Nor how many I am or will be.
I’d love to be able to touch a bell
And summon the real me,
Because if I really need myself,
I mustn’t disappear.”
Pablo Neruda in Extravagaria, “We are so many!”
“…y así yo no sé quién soy,
no sé cuántos soy o seremos.
Me gustaría tocar un timbre
y sacar el mí verdadero
porque si yo me necesito
no debo desaparecerme.”
In his poem “We are Many”, Pablo Neruda explains the trouble of having “too many” personalities embedded in one. What sounds like being a trouble for the poet here, could be an advantage for an actor. An actor in his / her professional life has to live many selves. I read somewhere that an actor is an eternal patient of double identity. That is to say that when an actor acts, he is himself as well as the character that he or she portrays and has to be true to both the selves.
However what happens when an actor, on stage, in front of the live audience has to be more than two personalities. There is such an obvious danger of overlap. Well, two weeks ago I saw an innovative play which demanded a lot from the actors in this regard. The play was “El Lleig” (In English, “The Ugly one”) by German playwright Marius von Mayenburg.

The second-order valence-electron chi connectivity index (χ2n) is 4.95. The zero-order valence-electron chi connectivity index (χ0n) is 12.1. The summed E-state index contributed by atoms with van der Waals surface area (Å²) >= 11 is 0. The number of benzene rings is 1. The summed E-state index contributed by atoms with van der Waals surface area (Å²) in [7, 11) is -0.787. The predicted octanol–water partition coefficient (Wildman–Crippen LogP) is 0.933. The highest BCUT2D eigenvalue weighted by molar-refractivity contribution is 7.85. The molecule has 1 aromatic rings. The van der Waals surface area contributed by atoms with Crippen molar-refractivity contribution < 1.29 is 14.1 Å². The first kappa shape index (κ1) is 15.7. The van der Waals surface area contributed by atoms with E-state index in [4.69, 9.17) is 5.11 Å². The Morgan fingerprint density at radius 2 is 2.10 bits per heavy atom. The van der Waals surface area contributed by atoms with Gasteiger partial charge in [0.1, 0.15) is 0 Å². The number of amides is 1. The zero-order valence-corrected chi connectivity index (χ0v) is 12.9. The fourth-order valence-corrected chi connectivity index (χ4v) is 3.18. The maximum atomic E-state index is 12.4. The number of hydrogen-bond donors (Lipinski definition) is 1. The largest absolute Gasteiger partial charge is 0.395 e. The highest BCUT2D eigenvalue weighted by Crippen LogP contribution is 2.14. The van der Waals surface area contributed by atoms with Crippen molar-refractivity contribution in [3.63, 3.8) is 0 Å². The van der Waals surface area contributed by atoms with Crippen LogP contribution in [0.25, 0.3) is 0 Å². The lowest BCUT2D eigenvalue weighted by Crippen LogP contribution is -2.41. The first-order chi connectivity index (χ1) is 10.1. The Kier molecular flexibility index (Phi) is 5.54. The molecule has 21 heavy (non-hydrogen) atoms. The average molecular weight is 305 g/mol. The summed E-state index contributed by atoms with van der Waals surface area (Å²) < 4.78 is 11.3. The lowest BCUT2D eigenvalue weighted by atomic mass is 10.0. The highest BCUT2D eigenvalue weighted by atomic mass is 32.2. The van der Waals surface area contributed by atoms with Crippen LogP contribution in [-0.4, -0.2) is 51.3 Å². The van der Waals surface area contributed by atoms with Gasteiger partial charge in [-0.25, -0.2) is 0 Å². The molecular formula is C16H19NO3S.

The play had a very innovative structure. It didn’t have conventional acts and scenes but it rather had a continuous text format. Dialogues and lighting changed continuously without taking any pause. Except the central character of “The Ugly one”, every other actor actually represented more than one character. This should have made actors’ task extremely difficult. However, if it really did, actually it didn’t show. All the actors, especially our friend Neus Umbert, did an amazing job. At times they spoke two continuous sentences but both representing different characters. This not only lent the play a wonderful pace and rhythm but it made the visual experience of watching the play even more wonderful. A spectator can see all the rules of conventional theatre falling apart and a new “formless” form emerging on the stage. Basic issue that the play addresses is that of obsession in our society with physical or external beauty. First, the very choice of drama as a medium demonstrates possibilities of creatively expressing social problems. While the innovating form of drama adopted by the author (and beautifully delivered by actors in this case) shows that how a rather common art form can be used in an uncommon way.
This also reminded me of something similar we had attempted at Club de Teâtre at L’alliance Française, Ahmedabad in 2004, where, in a play called “Ghodo” (In English, “The Horse”) two actors, Neville Madraswala and myself played 4 different characters (of which two were those of a horse and The God, respectively). However, we still stayed loyal to the conventional Scenic structure of a play.